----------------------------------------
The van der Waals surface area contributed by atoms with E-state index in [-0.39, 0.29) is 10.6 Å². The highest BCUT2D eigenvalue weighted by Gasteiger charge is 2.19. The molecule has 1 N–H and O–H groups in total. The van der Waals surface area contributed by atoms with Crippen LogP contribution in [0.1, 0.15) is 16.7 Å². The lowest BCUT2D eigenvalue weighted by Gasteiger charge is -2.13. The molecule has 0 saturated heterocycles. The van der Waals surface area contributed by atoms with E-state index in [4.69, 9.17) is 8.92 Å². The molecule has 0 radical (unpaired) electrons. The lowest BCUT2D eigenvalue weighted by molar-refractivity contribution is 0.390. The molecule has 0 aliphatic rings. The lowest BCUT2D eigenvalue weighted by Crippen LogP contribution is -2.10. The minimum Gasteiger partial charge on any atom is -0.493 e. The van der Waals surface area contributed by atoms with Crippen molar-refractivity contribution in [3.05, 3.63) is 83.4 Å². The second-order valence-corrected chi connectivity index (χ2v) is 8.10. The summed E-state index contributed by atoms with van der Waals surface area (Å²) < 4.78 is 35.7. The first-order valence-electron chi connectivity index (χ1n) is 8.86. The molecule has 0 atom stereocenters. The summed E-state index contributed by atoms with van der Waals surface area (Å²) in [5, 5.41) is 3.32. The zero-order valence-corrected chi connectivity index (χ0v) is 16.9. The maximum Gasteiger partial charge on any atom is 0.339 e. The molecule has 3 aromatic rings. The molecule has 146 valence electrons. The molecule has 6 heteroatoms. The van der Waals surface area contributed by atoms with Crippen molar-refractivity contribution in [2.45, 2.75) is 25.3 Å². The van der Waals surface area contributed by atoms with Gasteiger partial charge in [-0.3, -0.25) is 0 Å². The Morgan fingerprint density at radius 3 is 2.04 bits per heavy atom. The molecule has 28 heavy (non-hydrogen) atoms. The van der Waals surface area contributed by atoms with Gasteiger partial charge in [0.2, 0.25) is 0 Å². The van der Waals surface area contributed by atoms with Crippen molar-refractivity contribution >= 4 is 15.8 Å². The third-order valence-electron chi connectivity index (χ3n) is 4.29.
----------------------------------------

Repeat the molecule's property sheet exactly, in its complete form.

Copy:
The van der Waals surface area contributed by atoms with E-state index in [-0.39, 0.29) is 10.6 Å². The highest BCUT2D eigenvalue weighted by Gasteiger charge is 2.19. The molecule has 1 N–H and O–H groups in total. The van der Waals surface area contributed by atoms with Crippen LogP contribution in [0.1, 0.15) is 16.7 Å². The lowest BCUT2D eigenvalue weighted by Gasteiger charge is -2.13. The molecule has 0 saturated heterocycles. The van der Waals surface area contributed by atoms with E-state index in [4.69, 9.17) is 8.92 Å². The molecule has 0 radical (unpaired) electrons. The lowest BCUT2D eigenvalue weighted by molar-refractivity contribution is 0.390. The molecule has 0 aliphatic rings. The lowest BCUT2D eigenvalue weighted by Crippen LogP contribution is -2.10. The minimum Gasteiger partial charge on any atom is -0.493 e. The van der Waals surface area contributed by atoms with Crippen molar-refractivity contribution in [3.05, 3.63) is 83.4 Å². The second-order valence-corrected chi connectivity index (χ2v) is 8.10. The summed E-state index contributed by atoms with van der Waals surface area (Å²) < 4.78 is 35.7. The first-order valence-electron chi connectivity index (χ1n) is 8.86. The molecule has 0 atom stereocenters. The summed E-state index contributed by atoms with van der Waals surface area (Å²) in [5, 5.41) is 3.32. The zero-order valence-corrected chi connectivity index (χ0v) is 16.9. The maximum Gasteiger partial charge on any atom is 0.339 e. The molecule has 3 aromatic rings. The molecule has 146 valence electrons. The molecule has 6 heteroatoms. The van der Waals surface area contributed by atoms with Crippen molar-refractivity contribution in [2.45, 2.75) is 25.3 Å². The van der Waals surface area contributed by atoms with Gasteiger partial charge in [-0.3, -0.25) is 0 Å². The Morgan fingerprint density at radius 3 is 2.04 bits per heavy atom. The molecule has 28 heavy (non-hydrogen) atoms. The van der Waals surface area contributed by atoms with Gasteiger partial charge in [0.2, 0.25) is 0 Å². The van der Waals surface area contributed by atoms with Crippen molar-refractivity contribution >= 4 is 15.8 Å². The third-order valence-electron chi connectivity index (χ3n) is 4.29.